of military activity." (p. 204) The "community of communication" is a
clear necessity in this matter. Two other international bodies provide
precedent - the UN and NATO. Both tacitly and unofficially established
English as the language of easy communication on the ground. The
Europeization of educational experiences, on the other hand, seems to
have been accepted with much more enthusiasm. The LINGUA program
introduced 1990 was intended to "improve language competence throughout
the 12 Member States", and to "encourage the teaching and learning of
the less widely used language of the European Community". The opposite
side is taken, however, by the principles of the market which make
English the most valuable language to acquire. In such an unequal
struggle, the author holds that LINGUA is unlikely to be able to
influence behavior profoundly. "In the school year 1996-1997 89% of all
EU secondary school children were reported to be learning English" (p.
212-3), with the dominance of English being strongest in the countries
in the Germanic continuum. Thus, for all these reasons and more, English
is on its way to becoming the unofficial second language of the EU.
Among other parallels to nation building, this chapter also discusses
taxation and resource distribution networks as building blocks of
national cohesion. Wright concludes by conveying her expectation that
European integration will have, in the long term, profound effects on
patterns of language use in Europe.

Chapter 10. Conclusions.

In her conclusion, Wright again argues that communities of communication
function more easily than linguistically fragmented societies.


This volume is the first single-author monograph from a seasoned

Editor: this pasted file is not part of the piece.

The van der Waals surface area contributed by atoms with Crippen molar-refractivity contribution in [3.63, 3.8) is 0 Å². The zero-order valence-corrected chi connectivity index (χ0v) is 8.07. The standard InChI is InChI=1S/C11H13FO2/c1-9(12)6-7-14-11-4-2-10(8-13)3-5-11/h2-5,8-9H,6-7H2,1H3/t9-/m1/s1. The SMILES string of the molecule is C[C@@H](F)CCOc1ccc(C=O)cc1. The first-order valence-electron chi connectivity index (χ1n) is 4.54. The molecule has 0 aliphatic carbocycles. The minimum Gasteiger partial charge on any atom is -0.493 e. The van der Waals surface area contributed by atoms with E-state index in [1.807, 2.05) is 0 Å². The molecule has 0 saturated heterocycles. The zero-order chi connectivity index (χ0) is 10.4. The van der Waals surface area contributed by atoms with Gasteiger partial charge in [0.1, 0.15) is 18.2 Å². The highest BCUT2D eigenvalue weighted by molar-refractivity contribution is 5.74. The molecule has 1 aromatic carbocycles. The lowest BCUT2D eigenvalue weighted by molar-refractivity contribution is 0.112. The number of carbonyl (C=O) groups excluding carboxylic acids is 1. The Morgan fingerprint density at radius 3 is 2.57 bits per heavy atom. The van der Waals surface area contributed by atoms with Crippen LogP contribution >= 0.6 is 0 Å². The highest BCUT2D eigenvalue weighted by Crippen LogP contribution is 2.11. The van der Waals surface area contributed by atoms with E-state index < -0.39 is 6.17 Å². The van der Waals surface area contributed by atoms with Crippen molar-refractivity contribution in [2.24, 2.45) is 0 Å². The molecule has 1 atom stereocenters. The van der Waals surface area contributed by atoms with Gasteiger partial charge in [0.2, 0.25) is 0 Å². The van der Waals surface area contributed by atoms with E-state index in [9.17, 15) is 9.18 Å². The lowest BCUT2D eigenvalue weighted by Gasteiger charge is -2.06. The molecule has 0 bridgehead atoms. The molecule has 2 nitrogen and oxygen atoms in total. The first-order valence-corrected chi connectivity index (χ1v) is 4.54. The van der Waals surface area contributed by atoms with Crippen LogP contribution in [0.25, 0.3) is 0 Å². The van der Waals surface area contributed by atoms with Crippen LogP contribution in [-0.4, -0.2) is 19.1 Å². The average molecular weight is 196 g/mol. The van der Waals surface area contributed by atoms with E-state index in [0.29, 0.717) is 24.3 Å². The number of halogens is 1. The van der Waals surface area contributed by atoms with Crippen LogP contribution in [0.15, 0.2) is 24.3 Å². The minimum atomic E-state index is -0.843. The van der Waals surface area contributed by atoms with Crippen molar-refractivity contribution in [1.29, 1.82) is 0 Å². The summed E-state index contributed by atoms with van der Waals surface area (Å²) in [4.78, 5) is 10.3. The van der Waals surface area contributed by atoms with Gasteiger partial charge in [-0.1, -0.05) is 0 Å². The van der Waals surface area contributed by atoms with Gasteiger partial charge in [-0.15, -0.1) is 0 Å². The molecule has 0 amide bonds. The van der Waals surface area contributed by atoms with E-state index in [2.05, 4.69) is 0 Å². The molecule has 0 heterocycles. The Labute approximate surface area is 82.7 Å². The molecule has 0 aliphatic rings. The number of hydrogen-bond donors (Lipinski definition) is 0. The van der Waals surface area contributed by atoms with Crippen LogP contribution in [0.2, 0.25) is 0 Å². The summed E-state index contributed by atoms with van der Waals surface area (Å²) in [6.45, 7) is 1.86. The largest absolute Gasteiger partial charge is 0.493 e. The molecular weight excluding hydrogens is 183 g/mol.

linguist who enriched the literature with edited volumes such as
"Language and Conflict: A Neglected Relationship". In "Community and
Communication", Wright discusses the question of "linguistic
instability" in the ever-growing globalization as manifested in the
political activities in integrating communities in Europe that have
become interwoven into a single politico-economic entity. Written in an
engaging style, and enriched with many relevant facts (even some
interesting trivia) about political events, culturo-political insights,
and linguistic matters, this book provides an important account of the
language issue in the European Union. Without a community of
communication, Sue Wright argues, the EU cannot achieve the unification
on levels other than trade. Only by developing a community of
communication will it avoid remaining an association of unequals,
governed exclusively by well-bred francophone and anglophone
technocrats, and paid for by Germans. As a rich account of the
centrifugal and centripetal forces of European integration, the book
considers, from many angles and points of view, what globalization will
reveal about our authentic identities. Where, for example, are
nationalities "going" to hide from growing anglophonization and
reluctant, but steady, abandonment of less widely used languages for
European communication. Frequent untranslated quotes in French, however,
not only require an extra effort on the part of non-francophone readers,
but also suggest that the author belongs among those who support and
expect (at least) bilingualism as a norm (in addition, one German quote
remains untranslated too, while others from the same language are
translated). Careful not to glorify (her native) English as the
suggested solution for EU language troubles, Wright gives an objective
account of the present dilemmas, giving more questions than answers.
This is a volume that opens debate that is not likely to end soon, as
the unification of the old continent continues.

About reviewer: Mirjana N. Dedaic, is a Ph.D. candidate in
Sociolinguistics, Georgetown University. Her interests include political
language (presidential speeches in particular) and discourse of family
interaction. She can be reached at